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Author Topic: Combining two sketches, help!  (Read 900 times)
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Code:
    blinking_millis -= DESIRED_TIME; //reset blinking millis
Minus?
Paul have you not met our dear Henry before? He has been giving out hardware advice of the same quality for some months now. There should be a sticky for newcomers to ignore him.
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My first thought, though is that you shouldn't be using delay() in your blink code and be using code from the Blink Without Delay example.

^^^ That.

Throw away the 'blink' code and replace it with 'blink without delay'. The code in 'blink without delay' uses a non-blocking technique which means that no part of your sketch needs to wait for something to happen. This technique enables you to combine many piece of functionality in a single sketch without them interfering with each other. Your inquiry is a classic illustration of why this approach is such a good idea. I'd go so far as to say the 'blink' example should be removed from the standard distribution, just because it encourages people to take an approach which is inherently not suitable for more complex projects.
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ok, I went and redid the program to clean up the formatting and as many of the errors I could find. here's where it's at now:
Code:
//blink without delay
const int ledPin = 9;

int ledState = LOW;
long previousMillis = 0;

long interval = 1000;

// photogate
const int inPinUp = 6;
const int inPinDown = 7;
int channel = 1;
int buttonUpState = 0;
int buttonDownState = 0;
int prevBtnUp = LOW;
int prevBtnDwn = LOW;
unsigned long lastBtnUp = 0;
unsigned long lastBtnDwn = 0;
int transInt = 50;

void setup ()
{
  pinMode (ledPin, OUTPUT);
  Serial.begin(9600);
  pinMode(inPinUp, INPUT);
  pinMode(inPinDown, INPUT);
}

void loop ()
{
  buttonUpState = digitalRead(inPinUp); //begin photogate
  buttonDownState = digitalRead(inPinDown);

  {
    if (buttonUpState == HIGH && prevBtnUp == LOW)
      if (millis() - lastBtnUp > transInt)

        channel++;

    lastBtnUp = millis();
    Serial.println(channel);
  }

  prevBtnUp = buttonUpState;


//blink without delay
  unsigned long currentMillis = millis ();

  if(currentMillis - previousMillis > interval) {
    previousMillis = currentMillis;

    if (ledState == LOW)
      ledState = HIGH;
    else
      ledState = LOW;

    digitalWrite(ledPin, ledState);
  }
}




It compiles and uploads without a problem but when I open the serial monitor to monitor the count it's counting the number 1 repeatedly extremely quickly. And I have no idea why. Any thoughts or suggestions?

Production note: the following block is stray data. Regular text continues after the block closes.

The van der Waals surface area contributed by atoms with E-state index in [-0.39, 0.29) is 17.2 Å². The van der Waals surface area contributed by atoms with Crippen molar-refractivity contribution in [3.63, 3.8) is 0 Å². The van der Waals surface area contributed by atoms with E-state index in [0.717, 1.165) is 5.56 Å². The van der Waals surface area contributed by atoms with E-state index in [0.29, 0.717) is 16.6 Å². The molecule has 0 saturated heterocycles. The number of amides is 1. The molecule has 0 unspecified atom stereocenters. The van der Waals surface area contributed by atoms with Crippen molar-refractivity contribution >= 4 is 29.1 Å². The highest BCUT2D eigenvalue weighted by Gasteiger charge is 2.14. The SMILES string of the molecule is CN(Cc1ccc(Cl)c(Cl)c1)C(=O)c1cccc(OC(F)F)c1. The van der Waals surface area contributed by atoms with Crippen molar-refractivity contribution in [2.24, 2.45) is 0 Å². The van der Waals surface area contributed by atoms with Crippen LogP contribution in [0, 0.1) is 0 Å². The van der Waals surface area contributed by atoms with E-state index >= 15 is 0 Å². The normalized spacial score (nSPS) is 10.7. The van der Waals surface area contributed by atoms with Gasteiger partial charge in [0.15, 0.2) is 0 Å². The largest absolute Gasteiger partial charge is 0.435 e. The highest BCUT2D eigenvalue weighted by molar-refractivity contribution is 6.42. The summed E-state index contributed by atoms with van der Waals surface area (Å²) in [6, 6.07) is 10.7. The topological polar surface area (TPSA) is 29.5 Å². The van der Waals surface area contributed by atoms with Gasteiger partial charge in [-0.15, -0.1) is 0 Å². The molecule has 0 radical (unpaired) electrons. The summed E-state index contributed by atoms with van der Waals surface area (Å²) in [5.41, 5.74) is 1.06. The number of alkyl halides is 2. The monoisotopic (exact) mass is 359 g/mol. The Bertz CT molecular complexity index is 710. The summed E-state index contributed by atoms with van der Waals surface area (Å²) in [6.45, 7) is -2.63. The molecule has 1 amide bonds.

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Code:
  {
    if (buttonUpState == HIGH && prevBtnUp == LOW)
      if (millis() - lastBtnUp > transInt)

        channel++;

    lastBtnUp = millis();
    Serial.println(channel);
  }
Curly braces where you don't need them. No curly braces where you should have them. Indenting doesn't mean squat to the compiler. Curly braces do. Use them. Even when you don't think you need to.
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Code:
  {
    if (buttonUpState == HIGH && prevBtnUp == LOW)
      if (millis() - lastBtnUp > transInt)

        channel++;

    lastBtnUp = millis();
    Serial.println(channel);
  }
Curly braces where you don't need them. No curly braces where you should have them. Indenting doesn't mean squat to the compiler. Curly braces do. Use them. Even when you don't think you need to.

PaulS would you please explain what you mean by that? when I add in the { and } before and after the if statements the compiler fails citing the statement "expected primary-expression before '}' token"
I must be misunderstanding what you mean by that.

In response to the use them even when I don't need to, that just causes more problems with compiling as the error message then reads "too many left curly brackets" despite having double checked to make sure I've closed all the open brackets.
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The code snippet I posted should (maybe) be:
Code:
    if (buttonUpState == HIGH && prevBtnUp == LOW)
    {